Based on the selection of specific geometric shapes or color, you can find the psychology of the patient and elevate the stress causing the manifestation of the problem. I understood color and shape have dramatic impact on a human’s psychology and are powerful instruments to affect the health. Great care is taken to select the media and concept depending upon what the artist wants or is requested to deliver to the viewer. This was one of the therapies as a window for the soul to see another plane. “In Russia, I often painted commissions wherein the buyer requested a specific healing. It is possible to affect the specific area of the brain using certain color and construction as a stimulant.” Do you use any techniques to achieve creative awareness? “Meditation opens the pineal gland. Our ‘seed’ is in this area of the brain. This is not the cortex or logic. The awareness through the Third Eye, the pineal gland, promotes and opens space for experience. Through meditation, an intuitive greater understanding replaces logic. I use the fractal as seed, the point of development for the paintings. I apply the ancient Greek knowledge of putting the viewer Fine Art Magazine • Spring 2009 • 55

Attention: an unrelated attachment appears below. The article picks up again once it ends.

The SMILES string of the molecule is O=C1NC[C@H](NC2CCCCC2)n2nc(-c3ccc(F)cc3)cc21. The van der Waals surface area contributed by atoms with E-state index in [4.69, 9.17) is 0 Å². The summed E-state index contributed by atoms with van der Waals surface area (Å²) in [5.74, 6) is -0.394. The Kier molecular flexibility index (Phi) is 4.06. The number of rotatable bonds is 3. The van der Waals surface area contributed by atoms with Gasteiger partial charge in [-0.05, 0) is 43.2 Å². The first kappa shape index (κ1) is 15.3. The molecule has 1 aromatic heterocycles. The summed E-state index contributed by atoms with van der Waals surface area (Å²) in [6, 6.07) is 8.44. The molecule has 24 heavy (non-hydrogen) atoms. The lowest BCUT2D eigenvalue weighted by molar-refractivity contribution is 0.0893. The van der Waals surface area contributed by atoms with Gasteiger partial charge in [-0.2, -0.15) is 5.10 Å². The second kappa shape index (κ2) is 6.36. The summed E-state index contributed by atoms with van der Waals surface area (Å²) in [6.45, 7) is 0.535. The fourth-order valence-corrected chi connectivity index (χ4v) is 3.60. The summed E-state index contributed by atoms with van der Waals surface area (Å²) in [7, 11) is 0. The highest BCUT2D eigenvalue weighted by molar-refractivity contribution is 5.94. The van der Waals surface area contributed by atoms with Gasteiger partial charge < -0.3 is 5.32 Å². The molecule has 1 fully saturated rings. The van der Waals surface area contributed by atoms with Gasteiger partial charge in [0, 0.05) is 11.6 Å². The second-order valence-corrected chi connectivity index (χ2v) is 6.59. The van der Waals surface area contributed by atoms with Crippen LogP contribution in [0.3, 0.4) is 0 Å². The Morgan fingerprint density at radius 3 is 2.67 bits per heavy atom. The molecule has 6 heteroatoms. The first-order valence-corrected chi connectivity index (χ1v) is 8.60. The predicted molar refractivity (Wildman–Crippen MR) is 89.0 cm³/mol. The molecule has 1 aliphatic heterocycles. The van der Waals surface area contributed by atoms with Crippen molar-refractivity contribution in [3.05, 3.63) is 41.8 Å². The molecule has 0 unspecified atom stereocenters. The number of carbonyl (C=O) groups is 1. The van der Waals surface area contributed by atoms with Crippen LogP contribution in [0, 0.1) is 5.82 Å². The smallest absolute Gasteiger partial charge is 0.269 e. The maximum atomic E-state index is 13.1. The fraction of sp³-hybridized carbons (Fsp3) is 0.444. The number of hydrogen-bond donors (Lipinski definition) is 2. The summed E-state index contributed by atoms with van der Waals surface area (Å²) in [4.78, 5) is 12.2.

Dancing, mixed media on paper, 30 x 22.